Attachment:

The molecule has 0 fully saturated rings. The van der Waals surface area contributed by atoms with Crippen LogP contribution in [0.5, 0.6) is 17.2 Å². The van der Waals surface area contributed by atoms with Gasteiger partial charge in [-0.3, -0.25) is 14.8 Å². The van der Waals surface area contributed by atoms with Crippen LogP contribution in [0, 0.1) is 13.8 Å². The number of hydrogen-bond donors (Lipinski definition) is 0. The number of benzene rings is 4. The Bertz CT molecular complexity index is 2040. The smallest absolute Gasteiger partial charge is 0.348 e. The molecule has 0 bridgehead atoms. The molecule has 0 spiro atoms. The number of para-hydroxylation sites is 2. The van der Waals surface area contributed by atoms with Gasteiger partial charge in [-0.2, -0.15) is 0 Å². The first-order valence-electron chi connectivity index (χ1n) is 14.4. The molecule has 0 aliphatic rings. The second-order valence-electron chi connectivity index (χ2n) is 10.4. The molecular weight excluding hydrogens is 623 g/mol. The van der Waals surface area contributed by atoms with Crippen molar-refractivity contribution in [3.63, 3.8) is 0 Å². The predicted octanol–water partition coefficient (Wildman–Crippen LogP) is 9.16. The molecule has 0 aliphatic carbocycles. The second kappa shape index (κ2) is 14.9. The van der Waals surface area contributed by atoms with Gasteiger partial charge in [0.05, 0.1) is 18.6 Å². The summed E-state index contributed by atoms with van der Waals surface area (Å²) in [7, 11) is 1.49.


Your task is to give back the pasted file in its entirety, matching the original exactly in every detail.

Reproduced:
The molecule has 0 fully saturated rings. The van der Waals surface area contributed by atoms with Crippen LogP contribution in [0.5, 0.6) is 17.2 Å². The van der Waals surface area contributed by atoms with Gasteiger partial charge in [-0.3, -0.25) is 14.8 Å². The van der Waals surface area contributed by atoms with Crippen LogP contribution in [0, 0.1) is 13.8 Å². The number of hydrogen-bond donors (Lipinski definition) is 0. The number of benzene rings is 4. The Bertz CT molecular complexity index is 2040. The smallest absolute Gasteiger partial charge is 0.348 e. The molecule has 0 bridgehead atoms. The molecule has 0 spiro atoms. The number of para-hydroxylation sites is 2. The van der Waals surface area contributed by atoms with Gasteiger partial charge in [-0.2, -0.15) is 0 Å². The first-order valence-electron chi connectivity index (χ1n) is 14.4. The molecule has 0 aliphatic rings. The second-order valence-electron chi connectivity index (χ2n) is 10.4. The molecular weight excluding hydrogens is 623 g/mol. The van der Waals surface area contributed by atoms with Crippen molar-refractivity contribution in [3.63, 3.8) is 0 Å². The predicted octanol–water partition coefficient (Wildman–Crippen LogP) is 9.16. The molecule has 0 aliphatic carbocycles. The second kappa shape index (κ2) is 14.9. The van der Waals surface area contributed by atoms with Gasteiger partial charge in [0.05, 0.1) is 18.6 Å². The summed E-state index contributed by atoms with van der Waals surface area (Å²) in [7, 11) is 1.49.